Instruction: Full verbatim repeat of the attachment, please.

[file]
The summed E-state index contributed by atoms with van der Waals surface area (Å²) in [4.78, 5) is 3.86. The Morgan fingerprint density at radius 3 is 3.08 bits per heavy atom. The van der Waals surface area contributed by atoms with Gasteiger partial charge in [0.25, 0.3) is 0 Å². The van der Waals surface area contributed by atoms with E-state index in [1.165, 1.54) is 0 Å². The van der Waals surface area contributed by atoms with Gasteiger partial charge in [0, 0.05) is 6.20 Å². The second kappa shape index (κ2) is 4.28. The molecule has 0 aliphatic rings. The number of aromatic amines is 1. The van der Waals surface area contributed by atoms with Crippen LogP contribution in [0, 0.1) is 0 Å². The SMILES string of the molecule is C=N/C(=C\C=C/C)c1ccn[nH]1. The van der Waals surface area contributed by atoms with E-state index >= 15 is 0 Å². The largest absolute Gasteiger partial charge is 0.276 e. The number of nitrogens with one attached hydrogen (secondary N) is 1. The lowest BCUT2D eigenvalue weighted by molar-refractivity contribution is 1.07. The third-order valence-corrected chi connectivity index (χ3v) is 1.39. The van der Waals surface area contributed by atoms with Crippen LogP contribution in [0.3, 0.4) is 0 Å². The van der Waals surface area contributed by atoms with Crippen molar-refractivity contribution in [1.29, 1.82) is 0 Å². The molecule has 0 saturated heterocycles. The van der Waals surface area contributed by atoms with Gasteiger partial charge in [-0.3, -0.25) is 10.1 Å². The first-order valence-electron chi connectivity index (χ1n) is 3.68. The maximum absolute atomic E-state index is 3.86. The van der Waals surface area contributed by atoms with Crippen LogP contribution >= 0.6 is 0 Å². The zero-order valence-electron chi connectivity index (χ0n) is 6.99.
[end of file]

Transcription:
The summed E-state index contributed by atoms with van der Waals surface area (Å²) in [4.78, 5) is 3.86. The Morgan fingerprint density at radius 3 is 3.08 bits per heavy atom. The van der Waals surface area contributed by atoms with Gasteiger partial charge in [0.25, 0.3) is 0 Å². The van der Waals surface area contributed by atoms with E-state index in [1.165, 1.54) is 0 Å². The van der Waals surface area contributed by atoms with Gasteiger partial charge in [0, 0.05) is 6.20 Å². The second kappa shape index (κ2) is 4.28. The molecule has 0 aliphatic rings. The number of aromatic amines is 1. The van der Waals surface area contributed by atoms with Crippen LogP contribution in [0, 0.1) is 0 Å². The SMILES string of the molecule is C=N/C(=C\C=C/C)c1ccn[nH]1. The van der Waals surface area contributed by atoms with E-state index >= 15 is 0 Å². The largest absolute Gasteiger partial charge is 0.276 e. The number of nitrogens with one attached hydrogen (secondary N) is 1. The lowest BCUT2D eigenvalue weighted by molar-refractivity contribution is 1.07. The third-order valence-corrected chi connectivity index (χ3v) is 1.39. The van der Waals surface area contributed by atoms with Crippen LogP contribution in [0.3, 0.4) is 0 Å². The van der Waals surface area contributed by atoms with Crippen molar-refractivity contribution in [1.29, 1.82) is 0 Å². The molecule has 0 saturated heterocycles. The van der Waals surface area contributed by atoms with Gasteiger partial charge in [-0.3, -0.25) is 10.1 Å². The first-order valence-electron chi connectivity index (χ1n) is 3.68. The maximum absolute atomic E-state index is 3.86. The van der Waals surface area contributed by atoms with Crippen LogP contribution >= 0.6 is 0 Å². The zero-order valence-electron chi connectivity index (χ0n) is 6.99.